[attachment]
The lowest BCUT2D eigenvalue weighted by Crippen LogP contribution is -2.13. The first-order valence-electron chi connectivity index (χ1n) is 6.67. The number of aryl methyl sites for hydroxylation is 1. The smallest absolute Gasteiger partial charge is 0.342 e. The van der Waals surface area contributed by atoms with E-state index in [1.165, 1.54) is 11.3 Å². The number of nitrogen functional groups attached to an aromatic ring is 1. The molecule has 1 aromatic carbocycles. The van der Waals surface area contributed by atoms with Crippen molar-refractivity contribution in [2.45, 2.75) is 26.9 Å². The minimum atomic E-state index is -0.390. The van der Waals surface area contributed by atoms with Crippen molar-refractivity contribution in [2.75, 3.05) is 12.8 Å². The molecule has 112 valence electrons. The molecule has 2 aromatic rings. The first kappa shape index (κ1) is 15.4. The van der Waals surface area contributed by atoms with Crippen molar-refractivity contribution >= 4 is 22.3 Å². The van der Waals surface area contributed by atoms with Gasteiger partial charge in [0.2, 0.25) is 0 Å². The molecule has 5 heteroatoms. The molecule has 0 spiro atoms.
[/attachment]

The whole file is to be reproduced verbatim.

The lowest BCUT2D eigenvalue weighted by Crippen LogP contribution is -2.13. The first-order valence-electron chi connectivity index (χ1n) is 6.67. The number of aryl methyl sites for hydroxylation is 1. The smallest absolute Gasteiger partial charge is 0.342 e. The van der Waals surface area contributed by atoms with E-state index in [1.165, 1.54) is 11.3 Å². The number of nitrogen functional groups attached to an aromatic ring is 1. The molecule has 1 aromatic carbocycles. The van der Waals surface area contributed by atoms with Crippen molar-refractivity contribution in [2.45, 2.75) is 26.9 Å². The minimum atomic E-state index is -0.390. The van der Waals surface area contributed by atoms with Crippen molar-refractivity contribution in [2.75, 3.05) is 12.8 Å². The molecule has 112 valence electrons. The molecule has 2 aromatic rings. The first kappa shape index (κ1) is 15.4. The van der Waals surface area contributed by atoms with Crippen molar-refractivity contribution >= 4 is 22.3 Å². The van der Waals surface area contributed by atoms with Gasteiger partial charge in [0.2, 0.25) is 0 Å². The molecule has 5 heteroatoms. The molecule has 0 spiro atoms.